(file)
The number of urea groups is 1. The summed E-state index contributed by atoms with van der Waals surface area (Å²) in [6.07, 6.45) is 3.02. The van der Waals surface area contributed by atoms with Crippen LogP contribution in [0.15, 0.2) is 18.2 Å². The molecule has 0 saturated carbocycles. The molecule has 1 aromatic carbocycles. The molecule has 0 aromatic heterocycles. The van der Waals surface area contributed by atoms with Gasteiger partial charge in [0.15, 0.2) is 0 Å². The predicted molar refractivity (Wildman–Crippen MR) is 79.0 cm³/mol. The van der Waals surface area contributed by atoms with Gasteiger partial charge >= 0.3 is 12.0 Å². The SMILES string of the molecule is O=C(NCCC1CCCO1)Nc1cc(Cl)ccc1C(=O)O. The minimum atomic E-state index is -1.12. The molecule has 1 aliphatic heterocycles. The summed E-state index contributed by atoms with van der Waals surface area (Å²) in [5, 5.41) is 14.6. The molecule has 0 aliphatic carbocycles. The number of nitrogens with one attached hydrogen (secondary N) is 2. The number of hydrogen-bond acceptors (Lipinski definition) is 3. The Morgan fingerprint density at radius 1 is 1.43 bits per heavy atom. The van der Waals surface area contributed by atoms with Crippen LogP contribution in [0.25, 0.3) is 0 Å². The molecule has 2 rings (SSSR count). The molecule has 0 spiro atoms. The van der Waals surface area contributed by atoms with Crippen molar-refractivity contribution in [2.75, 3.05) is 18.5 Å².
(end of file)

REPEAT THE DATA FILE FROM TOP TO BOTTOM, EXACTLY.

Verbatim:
The number of urea groups is 1. The summed E-state index contributed by atoms with van der Waals surface area (Å²) in [6.07, 6.45) is 3.02. The van der Waals surface area contributed by atoms with Crippen LogP contribution in [0.15, 0.2) is 18.2 Å². The molecule has 0 saturated carbocycles. The molecule has 1 aromatic carbocycles. The molecule has 0 aromatic heterocycles. The van der Waals surface area contributed by atoms with Gasteiger partial charge in [0.15, 0.2) is 0 Å². The predicted molar refractivity (Wildman–Crippen MR) is 79.0 cm³/mol. The van der Waals surface area contributed by atoms with Gasteiger partial charge >= 0.3 is 12.0 Å². The SMILES string of the molecule is O=C(NCCC1CCCO1)Nc1cc(Cl)ccc1C(=O)O. The minimum atomic E-state index is -1.12. The molecule has 1 aliphatic heterocycles. The summed E-state index contributed by atoms with van der Waals surface area (Å²) in [5, 5.41) is 14.6. The molecule has 0 aliphatic carbocycles. The number of nitrogens with one attached hydrogen (secondary N) is 2. The number of hydrogen-bond acceptors (Lipinski definition) is 3. The Morgan fingerprint density at radius 1 is 1.43 bits per heavy atom. The van der Waals surface area contributed by atoms with Crippen LogP contribution in [0.25, 0.3) is 0 Å². The molecule has 2 rings (SSSR count). The molecule has 0 spiro atoms. The van der Waals surface area contributed by atoms with Crippen molar-refractivity contribution in [2.75, 3.05) is 18.5 Å².